Co-responsible?

danieleriksson

New Member
Swedish, Sweden
I want to be able to say that I was co-responsible for a thing, e.g. "I was co-responsible for the company's internal annual conference," but that's not an accepted word in standard English, right? So how should I phrase it instead?
 
  • danieleriksson

    New Member
    Swedish, Sweden
    OK, I've obviously not yet mastered the search function here; somehow I didn't find that. Thank you, and my apologies.
     

    danieleriksson

    New Member
    Swedish, Sweden
    Though if I read that thread correctly, we're asking two different questions? The other person is, in fact, not sharing the responsibility.
     

    Mahantongo

    Senior Member
    English (U.S.)
    In order to tell you how to phrase it, it is first necessary that you describe exactly what it is you are trying to express. In this case, who is responsible for what?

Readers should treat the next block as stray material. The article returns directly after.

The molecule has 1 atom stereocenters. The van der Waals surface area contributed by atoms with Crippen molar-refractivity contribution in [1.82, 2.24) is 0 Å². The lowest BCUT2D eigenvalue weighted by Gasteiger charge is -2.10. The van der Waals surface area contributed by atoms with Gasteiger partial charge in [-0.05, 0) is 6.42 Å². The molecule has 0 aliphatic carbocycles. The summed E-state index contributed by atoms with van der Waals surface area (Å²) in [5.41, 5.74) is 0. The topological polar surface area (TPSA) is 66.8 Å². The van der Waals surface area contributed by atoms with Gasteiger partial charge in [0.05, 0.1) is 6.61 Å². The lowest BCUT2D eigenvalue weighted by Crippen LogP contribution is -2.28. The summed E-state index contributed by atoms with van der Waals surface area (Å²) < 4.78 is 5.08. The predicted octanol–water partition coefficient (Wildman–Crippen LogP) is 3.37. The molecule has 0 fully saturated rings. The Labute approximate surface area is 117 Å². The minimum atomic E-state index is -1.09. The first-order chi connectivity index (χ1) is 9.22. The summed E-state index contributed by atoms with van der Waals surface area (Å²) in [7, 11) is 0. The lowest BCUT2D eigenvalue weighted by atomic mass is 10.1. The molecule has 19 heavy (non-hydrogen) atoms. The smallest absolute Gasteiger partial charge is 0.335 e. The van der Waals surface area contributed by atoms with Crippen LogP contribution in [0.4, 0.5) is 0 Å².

danieleriksson

    New Member
    Swedish, Sweden
    "The other person" was referring to the person who asked the question in the other linked thread. I just realised that wasn't very clear. My apologies, again.
     

    Mahantongo

    Senior Member
    English (U.S.)
    I wouldn't; I don't think there is such a word, and it reminds me too much of a co-respondent in an old-fashioned divorce case!

    I would say "I had equal responsibility for organizing the event", or "Jane and I had joint responsibility for the conference.
     

    Copperknickers

    Senior Member
    Scotland - Scots and English
    It is fashionable at the moment to use 'co-' as a suffix. I recently saw a new healthcare complex advertised as having 'minor centres co-located with the main hospital'. It is quite common in corporate contexts to invent new words by adding prefixes or by turning nouns into verbs, or both. So 'co-responsible' is definitely something a native English speaker might say in this kind of context. But it's always dangerous to play around with things like this if English isn't your native language so I think the above suggestions are better. Tbh corporate jargon can sound quite silly at times even when it's entirely idiomatic within a given context. For example I might say I can 'uniquely mesh resource-leveling infomediaries' and be praised by my corporate colleagues, but it looks like gobledegook to most people.
     
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